Why Your Organization Should Prioritize Public Affairs
Recently the news outlet, Axios, declared “CEOs are the 4th branch of government” due to the swift response by many companies to the January 6th attack on the U.S. Capitol. What’s more, around the same time the multiple outlets reported researching showing the business sector is now trusted more than government in 18 of the 27 countries surveyed and is the only institution to be considered both competent and ethical.
While these are positive signs for corporations, it cannot be ignored that four years ago cries of “Drain the Swamp” and more recent polling showed 75 percent of respondents want to “end the culture of corruption” in Washington. For companies that want to engage in policy, the messages are mixed: we’re trusted and should engage, but we’re part of a corrupt process.
How then can companies move forward? While it is entirely self-serving as a public affairs communicator to say, “prioritize public affairs”, here are some thoughts about why it is true and how to inoculate your organization against blowback while preparing a robust engagement strategy to achieve your policy goals.
Public affairs give the lobbyist and policymaker room to work: Those of us who are witness to the process know good lobbyists help educate elected officials, staff, and other policymakers. That said, no policymaker will ever say, “I took that action because a lobbyist asked me to.” Instead, we hear, “I heard from my constituents, I read the reports and I saw the news. That’s why I voted for/against something.” Public affairs give the policymaker room to act in a way that supports our clients’ objectives. Because we communicate in the open, through media and public platforms with informed policy messages, public affairs is less exposed and not seen as part of a larger problem.
Start early: Creating and conditioning an environment that compels a policymaker to become engaged can’t wait until the end of the policy process. Companies shouldn’t wait until the vote is scheduled or the Executive Order is signed, nor should they forget the “public” in public affairs. It takes time to educate audiences and create the “surround sound” that truly influences policymakers.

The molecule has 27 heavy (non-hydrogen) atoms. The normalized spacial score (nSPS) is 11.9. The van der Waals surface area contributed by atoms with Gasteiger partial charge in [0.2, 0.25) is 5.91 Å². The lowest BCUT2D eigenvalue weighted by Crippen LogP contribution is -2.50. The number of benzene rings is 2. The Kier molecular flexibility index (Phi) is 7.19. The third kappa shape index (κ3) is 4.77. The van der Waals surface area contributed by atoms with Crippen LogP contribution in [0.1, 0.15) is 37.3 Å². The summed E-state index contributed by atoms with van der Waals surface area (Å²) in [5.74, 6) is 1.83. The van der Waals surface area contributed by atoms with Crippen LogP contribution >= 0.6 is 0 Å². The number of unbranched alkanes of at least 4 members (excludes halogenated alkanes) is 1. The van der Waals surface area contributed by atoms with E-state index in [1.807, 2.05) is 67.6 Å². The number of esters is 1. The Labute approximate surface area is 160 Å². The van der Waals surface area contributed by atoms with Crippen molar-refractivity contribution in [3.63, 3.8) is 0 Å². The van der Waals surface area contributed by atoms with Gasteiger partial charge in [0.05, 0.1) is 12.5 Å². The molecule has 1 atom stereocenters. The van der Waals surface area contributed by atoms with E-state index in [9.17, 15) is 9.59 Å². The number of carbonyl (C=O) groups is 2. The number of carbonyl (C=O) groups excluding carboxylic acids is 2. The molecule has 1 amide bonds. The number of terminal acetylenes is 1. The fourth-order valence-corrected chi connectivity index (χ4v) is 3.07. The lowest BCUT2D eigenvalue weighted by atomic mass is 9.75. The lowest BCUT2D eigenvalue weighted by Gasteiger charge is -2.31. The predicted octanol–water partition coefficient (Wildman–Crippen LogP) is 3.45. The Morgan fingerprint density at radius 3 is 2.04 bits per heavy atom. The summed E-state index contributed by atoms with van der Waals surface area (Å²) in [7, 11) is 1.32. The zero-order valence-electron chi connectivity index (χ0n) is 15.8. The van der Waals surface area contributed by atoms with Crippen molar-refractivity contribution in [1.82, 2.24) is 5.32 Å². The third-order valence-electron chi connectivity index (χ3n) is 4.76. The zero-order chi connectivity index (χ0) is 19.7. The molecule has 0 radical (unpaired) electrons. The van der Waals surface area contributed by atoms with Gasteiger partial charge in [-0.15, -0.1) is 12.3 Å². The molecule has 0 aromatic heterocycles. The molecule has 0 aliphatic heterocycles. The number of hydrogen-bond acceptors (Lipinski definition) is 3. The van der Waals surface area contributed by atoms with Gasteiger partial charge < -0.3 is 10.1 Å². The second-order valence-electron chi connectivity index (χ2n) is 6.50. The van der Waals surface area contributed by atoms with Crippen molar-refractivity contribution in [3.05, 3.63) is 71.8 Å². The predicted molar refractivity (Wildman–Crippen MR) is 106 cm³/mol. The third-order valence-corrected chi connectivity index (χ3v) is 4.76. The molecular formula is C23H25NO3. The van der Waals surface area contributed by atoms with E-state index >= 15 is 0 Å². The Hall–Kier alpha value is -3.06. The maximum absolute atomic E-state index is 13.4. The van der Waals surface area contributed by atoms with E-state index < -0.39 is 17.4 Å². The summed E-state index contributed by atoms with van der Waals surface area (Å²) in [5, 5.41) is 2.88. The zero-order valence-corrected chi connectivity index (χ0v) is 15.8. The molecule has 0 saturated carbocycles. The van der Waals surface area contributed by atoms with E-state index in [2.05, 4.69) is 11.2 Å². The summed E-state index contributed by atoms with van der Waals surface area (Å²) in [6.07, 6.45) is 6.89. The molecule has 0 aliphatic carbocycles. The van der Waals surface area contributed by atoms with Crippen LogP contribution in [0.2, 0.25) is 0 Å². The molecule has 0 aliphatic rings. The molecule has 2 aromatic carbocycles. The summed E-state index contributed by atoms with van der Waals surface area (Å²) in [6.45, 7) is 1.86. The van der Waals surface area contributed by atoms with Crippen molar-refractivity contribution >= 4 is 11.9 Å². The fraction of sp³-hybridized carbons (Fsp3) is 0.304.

Know the influential stakeholders and engage them: Educating the public can seem like boiling the ocean. Using a process like JPA’s Gretel will deliver insights about your audience while identifying the stakeholders and influencers who speak to your audiences helping to amplify your messages. Targeting like this should be at the heart of every public affairs campaign.
Communicate truthfully, consistently, and often: What you communicate must be consistent with your organization’s reputation. Companies shouldn’t expect traction with media, policymakers, or other stakeholders if their brand and reputation belie their messages. Be consistent. Having one message for policymakers and one for media or the public will only hurt you when they collide. The same research showing business is more trusted than government also showed faith in media institutions slipped a very small amount last year, indicating why it is important to take advantage of all the platforms available to organizations. Owned, paid, and earned channels are critical to keeping up a constant stream of communications to your targeted audiences.
With a new administration, new Congress, an impeachment trial, and lingering resentment over January 6th, the policy environment will be unsettled for the next several months. In short, this is an optimal time to advance your public affairs efforts. If you want to learn more, please feel free to contact me at firstname.lastname@example.org.